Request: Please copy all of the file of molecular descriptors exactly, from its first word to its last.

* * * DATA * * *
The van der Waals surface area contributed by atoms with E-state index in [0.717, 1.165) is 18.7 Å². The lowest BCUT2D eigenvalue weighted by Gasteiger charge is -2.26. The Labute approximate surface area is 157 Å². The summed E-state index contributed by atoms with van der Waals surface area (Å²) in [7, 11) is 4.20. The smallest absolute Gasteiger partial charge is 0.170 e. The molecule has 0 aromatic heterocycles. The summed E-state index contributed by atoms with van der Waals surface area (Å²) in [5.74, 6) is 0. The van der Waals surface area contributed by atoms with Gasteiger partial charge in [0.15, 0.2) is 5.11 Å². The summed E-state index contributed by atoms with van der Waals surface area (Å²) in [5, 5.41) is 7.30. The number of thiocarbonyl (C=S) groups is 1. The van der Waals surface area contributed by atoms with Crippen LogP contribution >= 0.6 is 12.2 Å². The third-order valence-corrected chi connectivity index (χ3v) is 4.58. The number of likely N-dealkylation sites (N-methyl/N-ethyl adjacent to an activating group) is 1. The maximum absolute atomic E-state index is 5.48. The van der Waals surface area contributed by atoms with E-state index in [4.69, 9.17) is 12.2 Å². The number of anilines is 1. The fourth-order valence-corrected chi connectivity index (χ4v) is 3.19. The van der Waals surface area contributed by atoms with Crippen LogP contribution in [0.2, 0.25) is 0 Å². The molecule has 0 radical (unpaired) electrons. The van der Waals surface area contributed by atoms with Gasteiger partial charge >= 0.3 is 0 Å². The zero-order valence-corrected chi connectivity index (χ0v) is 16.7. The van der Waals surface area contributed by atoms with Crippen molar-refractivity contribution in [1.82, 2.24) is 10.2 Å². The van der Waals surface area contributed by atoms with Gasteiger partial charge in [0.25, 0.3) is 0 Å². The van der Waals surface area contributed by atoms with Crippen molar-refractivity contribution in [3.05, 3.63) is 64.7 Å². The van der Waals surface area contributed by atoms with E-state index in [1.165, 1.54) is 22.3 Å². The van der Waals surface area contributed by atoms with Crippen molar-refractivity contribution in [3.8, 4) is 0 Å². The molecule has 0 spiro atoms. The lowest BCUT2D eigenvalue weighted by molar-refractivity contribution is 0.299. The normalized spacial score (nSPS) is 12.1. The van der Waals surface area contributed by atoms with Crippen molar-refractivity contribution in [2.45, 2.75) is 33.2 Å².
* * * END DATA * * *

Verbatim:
The van der Waals surface area contributed by atoms with E-state index in [0.717, 1.165) is 18.7 Å². The lowest BCUT2D eigenvalue weighted by Gasteiger charge is -2.26. The Labute approximate surface area is 157 Å². The summed E-state index contributed by atoms with van der Waals surface area (Å²) in [7, 11) is 4.20. The smallest absolute Gasteiger partial charge is 0.170 e. The molecule has 0 aromatic heterocycles. The summed E-state index contributed by atoms with van der Waals surface area (Å²) in [5.74, 6) is 0. The van der Waals surface area contributed by atoms with Gasteiger partial charge in [0.15, 0.2) is 5.11 Å². The summed E-state index contributed by atoms with van der Waals surface area (Å²) in [5, 5.41) is 7.30. The number of thiocarbonyl (C=S) groups is 1. The van der Waals surface area contributed by atoms with Crippen LogP contribution >= 0.6 is 12.2 Å². The third-order valence-corrected chi connectivity index (χ3v) is 4.58. The number of likely N-dealkylation sites (N-methyl/N-ethyl adjacent to an activating group) is 1. The maximum absolute atomic E-state index is 5.48. The van der Waals surface area contributed by atoms with E-state index in [4.69, 9.17) is 12.2 Å². The number of anilines is 1. The fourth-order valence-corrected chi connectivity index (χ4v) is 3.19. The van der Waals surface area contributed by atoms with Crippen LogP contribution in [0.2, 0.25) is 0 Å². The molecule has 0 radical (unpaired) electrons. The van der Waals surface area contributed by atoms with Gasteiger partial charge >= 0.3 is 0 Å². The zero-order valence-corrected chi connectivity index (χ0v) is 16.7. The van der Waals surface area contributed by atoms with Crippen molar-refractivity contribution in [1.82, 2.24) is 10.2 Å². The van der Waals surface area contributed by atoms with Gasteiger partial charge in [0.25, 0.3) is 0 Å². The van der Waals surface area contributed by atoms with Crippen molar-refractivity contribution in [3.05, 3.63) is 64.7 Å². The van der Waals surface area contributed by atoms with E-state index in [1.165, 1.54) is 22.3 Å². The van der Waals surface area contributed by atoms with Crippen molar-refractivity contribution in [3.8, 4) is 0 Å². The molecule has 0 spiro atoms. The lowest BCUT2D eigenvalue weighted by molar-refractivity contribution is 0.299. The normalized spacial score (nSPS) is 12.1. The van der Waals surface area contributed by atoms with Crippen molar-refractivity contribution in [2.45, 2.75) is 33.2 Å².